Monday, January 19, 2015

Review: The Story Thieves

The Story Thieves (Story Thieves, book one)
By James Riley
Expected publication January 20, 2015 by Aladdin

Owen's life is pretty unremarkable, though he does get to spend a lot of time at the library with his mom. His favorite books are the Kiel Gnomenfoot series and it's about to end. But everything changes for Owen when he spies his classmate Bethany climbing out of a book. Soon, he learns that her father was a fictional character, so she can climb into the pages of any book. Owen longs to be a hero, so he convinces her to visit one of the Kiel books. Unfortunately, things go horribly wrong and soon, both their lives are in danger.

This is the first book by Riley that I've read. His previous series is extremely popular at my library, so when I spotted the digital galley of his new series available, I figured I'd give it a shot and see what the fuss was about.

It's not difficult to see why Riley's writing appeals to kids. It's fast-paced and action-packed while also being concise and to the point. The characters are realistic, everyday kids - I could imagine them being classmates of mine when I was younger. The story is interesting and full of twists and turns. It's also funny and clever, making fun of tropes (which kids might recognize) and full of literary references. It's also thought-provoking, as the main characters begin to question what the difference is between reality and fiction.

Like I said, the writing here is very kid-friendly. It reminded me of Rick Riordan except not as tiresome (I'm a bit worn out on Riordan at the moment). It grabs you from sentence one and compels you to keep turning the pages as swiftly as you can. The narrative switches back and forth between Bethany and Owen who, during the course of their hijinks, get separated and embark on distinct crazy adventures. It works really well and never feels like "meanwhile, over here in this other plot line..." - the switching back and forth seems natural. As much as I can be a fan of luscious, elaborate prose, there is also something to be said for concise, clear prose that gets the story across. Riley manages to keep his writing crisp and clean without being boring.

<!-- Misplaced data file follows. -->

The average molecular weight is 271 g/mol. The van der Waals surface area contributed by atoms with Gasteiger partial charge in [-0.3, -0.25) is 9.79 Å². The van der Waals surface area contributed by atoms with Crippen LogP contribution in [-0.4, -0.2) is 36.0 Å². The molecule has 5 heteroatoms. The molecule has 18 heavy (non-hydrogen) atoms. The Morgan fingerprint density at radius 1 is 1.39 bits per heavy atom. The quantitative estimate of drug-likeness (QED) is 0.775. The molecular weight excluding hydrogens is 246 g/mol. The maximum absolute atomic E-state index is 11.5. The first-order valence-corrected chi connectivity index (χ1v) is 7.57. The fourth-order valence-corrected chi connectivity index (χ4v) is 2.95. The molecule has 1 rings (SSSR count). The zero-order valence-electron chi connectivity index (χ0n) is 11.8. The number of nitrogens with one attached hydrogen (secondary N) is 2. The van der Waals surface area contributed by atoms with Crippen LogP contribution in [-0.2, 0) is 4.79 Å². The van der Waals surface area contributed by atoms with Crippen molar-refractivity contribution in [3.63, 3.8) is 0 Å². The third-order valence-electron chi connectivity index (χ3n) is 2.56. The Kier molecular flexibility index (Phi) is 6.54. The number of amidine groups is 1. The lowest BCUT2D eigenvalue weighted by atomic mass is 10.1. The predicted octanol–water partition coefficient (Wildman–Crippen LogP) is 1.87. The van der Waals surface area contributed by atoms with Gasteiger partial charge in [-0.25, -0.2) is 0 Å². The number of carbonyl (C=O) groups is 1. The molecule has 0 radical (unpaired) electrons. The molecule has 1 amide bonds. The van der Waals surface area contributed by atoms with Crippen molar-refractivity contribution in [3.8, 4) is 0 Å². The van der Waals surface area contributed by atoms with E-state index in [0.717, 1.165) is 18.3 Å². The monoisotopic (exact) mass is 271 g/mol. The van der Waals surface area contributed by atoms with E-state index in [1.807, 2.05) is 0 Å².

The characters are delightful - like I said, they're very realistic (despite Bethany being half-fictional, or however she'd be defined). I related much more to Bethany - she has this awesome power, but it's also overwhelming because she has no one to help her understand how best to use it. So, she's figured out her own set of rules and is very careful to follow them. Of course, Owen comes along and brazenly ignores her rules. I completely understood Bethany's frustration and anxiety over Owen's actions. I liked that both of the characters needed a little bit of the other's sensibilities in order to complete their journeys.

The ending is perfect and sets up a sequel quite nicely. I'll definitely be looking forward to it - this was a fun, quick, and exciting read. Riley's fans won't be disappointed!

Thanks to the publisher for a digital advance reader's copy, provided via Edelweiss.


  1. I'm glad you like this! I've got my fingers crossed about this one - I was a big fan of his fairytale spin-off series, but I'm not sure if the writing style will really hold up over multiple book series. It's funny and straightforward, but can get to be a bit much after a while.

    1. I'm definitely interested to check out his other series, particularly since I love fairy tales. But I can see your point about his writing style - it might wear thin after a few too many books.

    2. It works wonderfully for the trilogy, because the whole thing is one big snarky riff on fairy tales. They're definitely not winning any points for beautiful prose, but Riley does have a way of using this to his advantage and still making reasonably well-developed characters.